Top tech for 2009

The challenge is coding your application to be able to take advantage of the GPU's capabilities and for that purpose Nvidia has is C-based CUDA language, enabling applications to be easily written that can really take advantage of the GPUs.

The Tokyo Institute of Technology even has an NEC-built supercomputer called TSUBAME' that consists of 170 Nvidia Tesla S1070 GPUs.

The uses to which GPGPU has been put are searching for oil and gas, a cure for cancer and for aliens. Which of these is most important is probably a matter of debate, but using graphics cards for 'real man's work' - rather than just playing the Sims - is going to be big in 2009.

Fibre broadband

Fibre cables, rather than just copper, has been bubbling under throughout 2008, but in 2009 we should start to see the first fruits of the technology. Optical fibre cables promise far faster speeds than standard copper, but the expense of laying it down has, up to know, prevented it from sprouting in this country. Most of the roll out that BT is planning is based on Fibre to the Cabinet (FttC), where fibre is used from the exchanges to the cabinets used in the streets near homes and businesses. The technology that extends fibre all the way is called Fibre to the Home (FttH).

The cost to lay all of the UK with FttH has been estimated at up to 29 billion, rather than the 1.5 billion that the FttC is said to cost. BT has said that FttC will deliver around 40Mb/sec, which isn't bad, while FttH would give 100Mb/sec.

At least BT has already said that the credit crunch won't delay this planned roll out and we know that the first sites to receive the pilot trials will be Muswell Hill, London, and Whitchurch, South Glamorgan. In fact, these will be trials and would lead to full product launches in 2010.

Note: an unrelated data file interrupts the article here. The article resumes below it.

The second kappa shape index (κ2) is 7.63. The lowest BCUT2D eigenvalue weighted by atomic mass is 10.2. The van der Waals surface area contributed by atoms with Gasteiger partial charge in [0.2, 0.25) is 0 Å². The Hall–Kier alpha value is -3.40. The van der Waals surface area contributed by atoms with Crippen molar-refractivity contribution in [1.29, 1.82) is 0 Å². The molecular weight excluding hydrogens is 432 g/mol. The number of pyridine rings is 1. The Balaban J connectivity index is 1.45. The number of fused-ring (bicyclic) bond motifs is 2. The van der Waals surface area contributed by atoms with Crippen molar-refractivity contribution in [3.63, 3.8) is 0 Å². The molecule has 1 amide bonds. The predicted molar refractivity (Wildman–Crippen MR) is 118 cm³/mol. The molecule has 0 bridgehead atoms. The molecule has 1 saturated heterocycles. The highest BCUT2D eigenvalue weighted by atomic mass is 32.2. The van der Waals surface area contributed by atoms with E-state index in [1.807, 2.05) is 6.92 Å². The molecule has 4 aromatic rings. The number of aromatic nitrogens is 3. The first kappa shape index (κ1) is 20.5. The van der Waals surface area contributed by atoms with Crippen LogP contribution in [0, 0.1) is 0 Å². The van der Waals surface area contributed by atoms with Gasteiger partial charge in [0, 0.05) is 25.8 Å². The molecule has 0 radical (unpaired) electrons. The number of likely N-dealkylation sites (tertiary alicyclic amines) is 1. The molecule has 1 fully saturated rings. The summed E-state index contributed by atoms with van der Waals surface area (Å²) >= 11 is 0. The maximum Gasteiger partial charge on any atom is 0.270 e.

However, there are strong suggestions that BT is concentrating on new developments and that businesses that are already too far out to benefit from ADSL2, won't stand to gain from the FttC roll out either.

Even so, if BT does what it says, by the end of 2009 fibre will be a real prospect in this country and that's something we should look forward to.


If you're looking to purchase a server of any type, it makes sense to look at including a solid-state drive. SSDs have the advantage over conventional hard disks in having no moving parts, making them more robust great news for high-use environments. Equally, the lightening fast access times make them perfect for environments where responsiveness is crucial.

Intel has changed the game with its X-series drives, redesigning its memory controllers to enable modern operating systems to interact with the drives more efficiently. Its server SSD drives can deliver speeds of 250MB/sec for reads and up to 170Mb/sec for writes, well up on standard drives.

Of course, capacity and price still count for a lot, which is why their use in consumer devices such as netbooks has actually decreased, but for a transactional database those factors are irrelevant. Even the capacity issue is being addressed with pureSilicon unveiling a 1TB SSD drive at CES 2009. This drive is not due until the third quarter of 2009 and the price is likely to be eye-watering, but it certainly knocks the capacity issue on the head.

With prices coming down for lower capacities, maturing technology continuing to improve speeds and capacity being addressed at the high-end, SSDs attack on HDD looks set to continue throughout 2009.

Benny Har-Even

Benny Har-Even is a twenty-year stalwart of technology journalism who is passionate about all areas of the industry, but telecoms and mobile and home entertainment are among his chief interests. He has written for many of the leading tech publications in the UK, such as PC Pro and Wired, and previously held the position of technology editor at ITPro before regularly contributing as a freelancer.

Known affectionately as a ‘geek’ to his friends, his passion has seen him land opportunities to speak about technology on BBC television broadcasts, as well as a number of speaking engagements at industry events.